Dr. Lisa Niedert, Director of Data Services, Population Studies Center, University of Michigan. Dr. Niedert’s role is to help users find and analyze data from a wide variety of sources; her current project is an analysis of the college educated population in the U.S., looking particularly at differences across states. Her talk focused on how the landscape in the United States has changed for women (and men) over the last 50 years: marriage, fertility, education, and work. It was based on data from the federal statistical system. The talk also devoted some time to how and why the government collects data. And who knew that the first female director of the Census Bureau was from Ann Arbor?
Wednesday, January 20, 2016
Saving American Democracy, One Community at a Time
Mary Morgan is founder and Executive Director of The CivCity Initiative (www.civcity.org), a new nonprofit that’s working to increase awareness about how local government works and to encourage residents to participate in civic life. From 2008-2014 she was co-founder and publisher of The Ann Arbor Chronicle, an online news publication that focused on covering local government. Prior to founding The Chronicle, Ms. Morgan worked for The Ann Arbor News from 1996-2008, over the years serving as opinion editor, business editor, and reporter. In addition to her career in journalism, Morgan taught English in the People’s Republic of China and the Central African Republic. She was born and raised in Indianapolis, and earned graduate and undergraduate degrees from Indiana University.
Wednesday, November 18, 2015
Aging Gracefully: Wasentha Young, Founder and Director, Peaceful Dragon School and mosaic artist. What does it take to nurture the human spirit? How do we manage our stressors and achieve graceful aging? What do we do when our world changes dramatically? Wasentha Young explored these questions and more in conversation and with humor. Wasentha has achieved the title of Master of Tai Chi Chuan and Chi Kung (energy work); obtained an MA in Transpersonal Studies and a BA in Health Arts and Science; has certificates in acupressure/traditional Chinese medical theory and Mind/Body Counseling; and is traditionally trained in Buddhist and Taoist meditation. With her profound understanding of diverse health art practices she lectures nationally and helps students at her school and abroad move into a place of strength, harmony, and well-being.
Midwives and the Role of Technology in Childbirth
Joanne Motino Bailey, CNM, FNP, PhD, Director of the University of Michigan Health Service’s Nurse-Midwifery Service, and Lecturer in the Women’s Studies Department. Dr. Bailey completed a Bachelor of Arts degree in Japanese Language and Literature and was a health care volunteer in Honduras before returning to the University of Michigan for a second career in nursing. Her dissertation work explored the role of perceived racism and discrimination in cervical cancer risk. She has directed the Nurse-Midwifery Service for eight years and her teaching includes a large survey course, “Perspectives in Women’s Health,” as well as “Reproductive Health Policy in a Global Context.” In an overview of the historical and current context of childbirth and midwifery in the United States, Dr. Bailey discussed changing trends as our science, culture norms, and expectations shift regarding maternity care, including issues of place of birth, providers of care, and use of technology.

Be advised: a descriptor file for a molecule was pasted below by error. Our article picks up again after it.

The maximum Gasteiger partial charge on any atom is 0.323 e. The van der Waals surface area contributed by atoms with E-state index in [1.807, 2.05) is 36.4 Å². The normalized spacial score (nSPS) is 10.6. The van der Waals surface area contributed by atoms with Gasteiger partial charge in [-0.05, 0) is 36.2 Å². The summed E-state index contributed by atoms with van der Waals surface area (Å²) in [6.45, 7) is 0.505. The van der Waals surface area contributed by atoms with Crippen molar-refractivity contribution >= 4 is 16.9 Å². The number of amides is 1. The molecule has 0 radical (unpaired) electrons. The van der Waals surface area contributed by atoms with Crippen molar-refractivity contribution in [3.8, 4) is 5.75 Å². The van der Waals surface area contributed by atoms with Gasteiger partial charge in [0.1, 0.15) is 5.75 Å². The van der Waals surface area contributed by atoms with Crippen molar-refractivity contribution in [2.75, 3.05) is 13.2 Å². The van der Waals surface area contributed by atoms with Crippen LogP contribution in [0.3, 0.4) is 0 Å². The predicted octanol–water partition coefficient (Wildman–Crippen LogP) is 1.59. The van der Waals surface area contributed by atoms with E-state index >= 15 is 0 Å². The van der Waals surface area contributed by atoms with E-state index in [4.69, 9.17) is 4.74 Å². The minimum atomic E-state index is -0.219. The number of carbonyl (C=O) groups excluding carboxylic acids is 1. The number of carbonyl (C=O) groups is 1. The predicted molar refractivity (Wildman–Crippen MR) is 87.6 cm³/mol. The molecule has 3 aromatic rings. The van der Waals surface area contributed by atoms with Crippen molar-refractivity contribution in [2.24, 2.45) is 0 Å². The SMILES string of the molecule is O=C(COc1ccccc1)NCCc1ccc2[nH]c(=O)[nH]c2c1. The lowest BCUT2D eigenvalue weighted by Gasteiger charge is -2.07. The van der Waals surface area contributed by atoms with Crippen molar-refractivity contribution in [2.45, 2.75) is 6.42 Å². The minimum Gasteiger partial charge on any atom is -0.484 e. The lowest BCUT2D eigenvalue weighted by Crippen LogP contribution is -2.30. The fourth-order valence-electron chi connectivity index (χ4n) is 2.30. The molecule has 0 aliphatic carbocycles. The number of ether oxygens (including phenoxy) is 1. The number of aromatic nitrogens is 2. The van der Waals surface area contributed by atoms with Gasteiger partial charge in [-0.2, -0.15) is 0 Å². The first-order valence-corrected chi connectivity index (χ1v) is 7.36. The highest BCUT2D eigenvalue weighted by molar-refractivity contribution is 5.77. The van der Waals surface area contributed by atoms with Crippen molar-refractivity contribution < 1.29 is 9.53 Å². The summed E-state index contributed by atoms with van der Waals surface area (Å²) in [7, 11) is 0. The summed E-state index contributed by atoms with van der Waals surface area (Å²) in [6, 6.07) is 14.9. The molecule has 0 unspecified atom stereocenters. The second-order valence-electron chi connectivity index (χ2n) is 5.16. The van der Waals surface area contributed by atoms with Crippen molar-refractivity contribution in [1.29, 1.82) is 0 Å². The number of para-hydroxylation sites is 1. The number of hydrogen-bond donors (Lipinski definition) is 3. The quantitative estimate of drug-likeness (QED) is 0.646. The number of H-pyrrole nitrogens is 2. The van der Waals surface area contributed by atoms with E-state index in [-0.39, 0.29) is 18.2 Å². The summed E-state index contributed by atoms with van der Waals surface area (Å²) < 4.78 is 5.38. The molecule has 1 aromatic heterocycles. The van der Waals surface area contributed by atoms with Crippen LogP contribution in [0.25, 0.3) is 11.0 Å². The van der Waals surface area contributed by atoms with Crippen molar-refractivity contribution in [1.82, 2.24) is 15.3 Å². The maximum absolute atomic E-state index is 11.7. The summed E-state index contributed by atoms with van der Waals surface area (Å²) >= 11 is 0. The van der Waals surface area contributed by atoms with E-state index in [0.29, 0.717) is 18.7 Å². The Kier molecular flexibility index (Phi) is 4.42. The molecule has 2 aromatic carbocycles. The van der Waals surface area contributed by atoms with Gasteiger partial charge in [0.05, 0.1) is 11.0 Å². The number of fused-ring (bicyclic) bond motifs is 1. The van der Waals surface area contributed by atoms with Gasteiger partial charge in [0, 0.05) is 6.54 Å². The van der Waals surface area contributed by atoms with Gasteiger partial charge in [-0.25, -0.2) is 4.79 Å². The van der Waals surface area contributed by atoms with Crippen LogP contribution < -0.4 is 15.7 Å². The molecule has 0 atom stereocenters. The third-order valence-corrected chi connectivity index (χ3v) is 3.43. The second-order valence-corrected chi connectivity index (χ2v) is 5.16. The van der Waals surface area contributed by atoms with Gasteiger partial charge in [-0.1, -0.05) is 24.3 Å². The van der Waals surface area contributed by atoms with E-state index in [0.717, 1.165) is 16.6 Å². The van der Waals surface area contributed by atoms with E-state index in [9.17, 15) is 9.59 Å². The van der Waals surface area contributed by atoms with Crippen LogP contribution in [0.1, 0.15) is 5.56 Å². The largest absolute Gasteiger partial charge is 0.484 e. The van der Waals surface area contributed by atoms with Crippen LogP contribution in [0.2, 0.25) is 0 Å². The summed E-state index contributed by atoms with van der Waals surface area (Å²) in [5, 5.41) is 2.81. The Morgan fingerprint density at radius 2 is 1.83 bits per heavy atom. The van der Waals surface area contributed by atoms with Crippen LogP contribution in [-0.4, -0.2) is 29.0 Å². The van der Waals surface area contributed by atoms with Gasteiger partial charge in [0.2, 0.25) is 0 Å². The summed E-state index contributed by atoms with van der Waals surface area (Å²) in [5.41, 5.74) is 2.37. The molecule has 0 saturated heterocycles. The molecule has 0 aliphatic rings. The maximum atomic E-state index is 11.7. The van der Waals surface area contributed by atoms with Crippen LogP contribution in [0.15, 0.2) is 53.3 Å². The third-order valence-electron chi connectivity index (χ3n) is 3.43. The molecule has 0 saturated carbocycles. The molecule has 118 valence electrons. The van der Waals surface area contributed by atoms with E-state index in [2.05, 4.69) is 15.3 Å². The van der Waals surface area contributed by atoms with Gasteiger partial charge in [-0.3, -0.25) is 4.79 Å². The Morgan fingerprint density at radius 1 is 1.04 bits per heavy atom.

The Arab American National Museum
Anan Ameri, PhD
Anan Ameri is the Founding Director (2005-2013) of the Arab American National Museum in Dearborn, Michigan, the only museum in the United States dedicated to telling the story of Arab Americans. Dr. Ameri, a Palestinian American who emigrated to the U.S. from Amman, Jordan, is a widely respected sociologist, scholar, and author on Arabs and Arab Americans. She holds a doctorate in sociology from Wayne State University and was a visiting scholar at Harvard University’s Center for Middle Eastern Studies. She received the Detroit News 2005 Michiganian of the Year award, in large part for her pivotal role in conceiving, planning, and raising $16 million for the creation of the museum. In her talk Dr. Ameri discussed the history of Arab-Americans and how that history was considered and represented in the Museum.
Michigan ACLU’s Current Civil Rights Initiatives
Kary L. Moss
Ms. Moss has served as the Executive Director of the ACLU of Michigan since 1998. She has a Masters in International Affairs from Columbia University and a JD from CUNY Law School at Queen’s College. She was inducted into the Michigan Women’s Hall of Fame in 2011. In her talk she described how the ACLU is addressing the rights of children the poor, women, and the LGBT and immigrant communities, along with voting rights, access to reproductive health care and, most recently, access to a high quality education.
Underground Railroad and African-American Cultural & Historical Museum of Washtenaw County
Joyce Hunter and Deborah Meadow
Ms. Hunter is President of the African-American Cultural & Historical Museum of Washtenaw County ; Ms. Meadow is Vice President of the museum and a docent for its Journey to Freedom Underground Railroad tours. The museum was established in 1993 to document, collect, preserve, and share the history of the black community in Washtenaw County. Ms. Hunter gave us a historical timeline, including museum programming and news about its future home. Ms. Meadow discussed the Underground Railroad in Washtenaw County, focusing on the contributions of women.